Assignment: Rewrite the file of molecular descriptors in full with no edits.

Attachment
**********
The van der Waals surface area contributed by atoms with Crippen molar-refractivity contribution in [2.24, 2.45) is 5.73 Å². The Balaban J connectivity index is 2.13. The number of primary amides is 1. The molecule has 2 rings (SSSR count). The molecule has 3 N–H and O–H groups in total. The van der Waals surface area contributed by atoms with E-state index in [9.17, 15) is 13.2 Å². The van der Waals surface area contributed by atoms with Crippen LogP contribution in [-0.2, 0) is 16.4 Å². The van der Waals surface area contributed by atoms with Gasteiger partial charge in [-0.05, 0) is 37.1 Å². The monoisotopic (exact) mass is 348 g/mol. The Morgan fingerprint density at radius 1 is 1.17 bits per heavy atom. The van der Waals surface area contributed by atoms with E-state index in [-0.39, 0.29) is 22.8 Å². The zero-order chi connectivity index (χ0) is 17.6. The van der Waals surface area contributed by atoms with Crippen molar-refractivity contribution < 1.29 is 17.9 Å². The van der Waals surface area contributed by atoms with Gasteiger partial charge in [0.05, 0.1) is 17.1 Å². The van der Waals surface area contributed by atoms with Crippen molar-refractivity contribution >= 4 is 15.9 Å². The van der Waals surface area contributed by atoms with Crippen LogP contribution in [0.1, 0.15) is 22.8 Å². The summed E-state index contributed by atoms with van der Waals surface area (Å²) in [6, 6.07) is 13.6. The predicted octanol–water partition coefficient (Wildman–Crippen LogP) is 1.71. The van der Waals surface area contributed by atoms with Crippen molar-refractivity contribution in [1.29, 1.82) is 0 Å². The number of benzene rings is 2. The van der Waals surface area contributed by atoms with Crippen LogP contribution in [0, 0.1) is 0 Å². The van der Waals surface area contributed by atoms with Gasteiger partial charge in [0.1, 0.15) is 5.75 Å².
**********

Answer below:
The van der Waals surface area contributed by atoms with Crippen molar-refractivity contribution in [2.24, 2.45) is 5.73 Å². The Balaban J connectivity index is 2.13. The number of primary amides is 1. The molecule has 2 rings (SSSR count). The molecule has 3 N–H and O–H groups in total. The van der Waals surface area contributed by atoms with E-state index in [9.17, 15) is 13.2 Å². The van der Waals surface area contributed by atoms with Crippen LogP contribution in [-0.2, 0) is 16.4 Å². The van der Waals surface area contributed by atoms with Gasteiger partial charge in [-0.05, 0) is 37.1 Å². The monoisotopic (exact) mass is 348 g/mol. The Morgan fingerprint density at radius 1 is 1.17 bits per heavy atom. The van der Waals surface area contributed by atoms with E-state index in [-0.39, 0.29) is 22.8 Å². The zero-order chi connectivity index (χ0) is 17.6. The van der Waals surface area contributed by atoms with Crippen molar-refractivity contribution < 1.29 is 17.9 Å². The van der Waals surface area contributed by atoms with Gasteiger partial charge in [0.05, 0.1) is 17.1 Å². The van der Waals surface area contributed by atoms with Crippen molar-refractivity contribution >= 4 is 15.9 Å². The van der Waals surface area contributed by atoms with Crippen LogP contribution in [0.1, 0.15) is 22.8 Å². The summed E-state index contributed by atoms with van der Waals surface area (Å²) in [6, 6.07) is 13.6. The predicted octanol–water partition coefficient (Wildman–Crippen LogP) is 1.71. The van der Waals surface area contributed by atoms with Crippen molar-refractivity contribution in [1.29, 1.82) is 0 Å². The number of benzene rings is 2. The van der Waals surface area contributed by atoms with Crippen LogP contribution in [0, 0.1) is 0 Å². The van der Waals surface area contributed by atoms with Gasteiger partial charge in [0.1, 0.15) is 5.75 Å².